Should the Government introduce a windfall tax on banks?
Daragh Cassidy
Head Writer

The move will no doubt play well politically but we need to be careful what we wish for.

Over the past few weeks the three main Irish banks have announced huge profits. 

For example AIB posted a net profit of €854 million for the first half of the year alone, up 79% on the same period in 2022. And Bank of Ireland (BOI) did even better, posting a profit of just over €1 billion.  

This is unsurprising. 

Banks always do well in a rising interest rate environment. They earn more money (currently 3.75%) on any excess customer deposits that they place with the European Central Bank. And the delay in passing on interest rate increases to savers behind mortgage holders allows banks to easily pocket millions. For example the best interest rate on offer to savers is currently 3% - but this is only available on a select number of accounts which usually require keeping your money locked away for a certain period. The rates on some demand-deposit accounts are only a fraction of this. Meanwhile, the average interest rate on a new mortgage in Ireland is much higher at over 4%. And lending rates on personal loans are even higher.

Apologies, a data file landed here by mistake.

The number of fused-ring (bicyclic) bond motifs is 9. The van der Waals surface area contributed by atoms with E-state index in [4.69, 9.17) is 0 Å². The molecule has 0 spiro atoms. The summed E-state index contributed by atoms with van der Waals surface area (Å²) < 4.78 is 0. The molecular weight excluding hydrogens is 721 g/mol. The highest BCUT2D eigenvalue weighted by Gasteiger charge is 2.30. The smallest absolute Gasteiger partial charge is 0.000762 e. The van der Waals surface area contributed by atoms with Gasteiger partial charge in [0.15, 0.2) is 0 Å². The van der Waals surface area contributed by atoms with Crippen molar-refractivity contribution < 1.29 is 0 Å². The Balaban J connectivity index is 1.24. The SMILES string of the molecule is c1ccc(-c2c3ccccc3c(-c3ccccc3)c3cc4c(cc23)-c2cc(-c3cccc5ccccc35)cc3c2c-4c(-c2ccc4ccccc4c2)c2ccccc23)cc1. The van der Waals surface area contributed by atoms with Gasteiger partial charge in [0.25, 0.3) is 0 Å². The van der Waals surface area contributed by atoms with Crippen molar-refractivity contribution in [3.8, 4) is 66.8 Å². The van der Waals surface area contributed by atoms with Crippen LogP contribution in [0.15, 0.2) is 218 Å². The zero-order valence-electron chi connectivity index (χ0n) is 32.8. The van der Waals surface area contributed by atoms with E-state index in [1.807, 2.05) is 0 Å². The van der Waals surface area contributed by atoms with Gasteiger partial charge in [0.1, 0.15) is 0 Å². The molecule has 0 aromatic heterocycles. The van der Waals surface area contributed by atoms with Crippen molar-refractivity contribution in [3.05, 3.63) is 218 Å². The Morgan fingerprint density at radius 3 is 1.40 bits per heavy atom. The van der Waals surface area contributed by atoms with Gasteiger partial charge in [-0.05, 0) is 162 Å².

It’s not just in Ireland. Banks all over Europe have been posting huge profits, much to the ire of hard-pressed households who are being faced with rocketing mortgage costs.  

This led to a surprise move by the Italian government to place a one-off 40% windfall tax on its banks’ profits, though the measure has since been watered down.

Nevertheless, it’s got people asking whether we should do the same here? 

Is there a windfall tax anywhere else?


Hungary and Spain have imposed similar windfall taxes on their banks and in May, Lithuanian lawmakers backed a temporary windfall tax on banks to help defence spending. 

And Estonia is planning to raise the tax level on banks to 18%, up from 14% at present.

So Italy was by no means unique in what it did - its main problem seemed to be that it took so many by surprise.